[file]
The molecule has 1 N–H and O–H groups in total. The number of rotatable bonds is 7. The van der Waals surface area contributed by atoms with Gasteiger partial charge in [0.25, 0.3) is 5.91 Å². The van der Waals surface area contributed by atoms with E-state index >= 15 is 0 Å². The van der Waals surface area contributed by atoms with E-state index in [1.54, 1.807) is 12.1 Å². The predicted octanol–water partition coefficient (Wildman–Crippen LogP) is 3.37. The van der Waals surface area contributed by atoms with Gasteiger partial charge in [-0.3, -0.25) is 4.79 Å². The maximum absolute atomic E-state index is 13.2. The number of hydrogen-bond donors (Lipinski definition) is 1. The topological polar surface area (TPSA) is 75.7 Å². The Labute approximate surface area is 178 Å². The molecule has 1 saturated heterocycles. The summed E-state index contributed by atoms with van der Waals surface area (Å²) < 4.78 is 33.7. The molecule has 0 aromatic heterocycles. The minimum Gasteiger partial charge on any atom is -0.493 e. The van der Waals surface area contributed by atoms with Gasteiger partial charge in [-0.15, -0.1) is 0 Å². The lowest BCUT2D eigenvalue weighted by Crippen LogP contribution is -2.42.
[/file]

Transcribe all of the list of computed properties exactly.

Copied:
The molecule has 1 N–H and O–H groups in total. The number of rotatable bonds is 7. The van der Waals surface area contributed by atoms with Gasteiger partial charge in [0.25, 0.3) is 5.91 Å². The van der Waals surface area contributed by atoms with E-state index >= 15 is 0 Å². The van der Waals surface area contributed by atoms with E-state index in [1.54, 1.807) is 12.1 Å². The predicted octanol–water partition coefficient (Wildman–Crippen LogP) is 3.37. The van der Waals surface area contributed by atoms with Gasteiger partial charge in [-0.3, -0.25) is 4.79 Å². The maximum absolute atomic E-state index is 13.2. The number of hydrogen-bond donors (Lipinski definition) is 1. The topological polar surface area (TPSA) is 75.7 Å². The Labute approximate surface area is 178 Å². The molecule has 1 saturated heterocycles. The summed E-state index contributed by atoms with van der Waals surface area (Å²) < 4.78 is 33.7. The molecule has 0 aromatic heterocycles. The minimum Gasteiger partial charge on any atom is -0.493 e. The van der Waals surface area contributed by atoms with Gasteiger partial charge in [-0.15, -0.1) is 0 Å². The lowest BCUT2D eigenvalue weighted by Crippen LogP contribution is -2.42.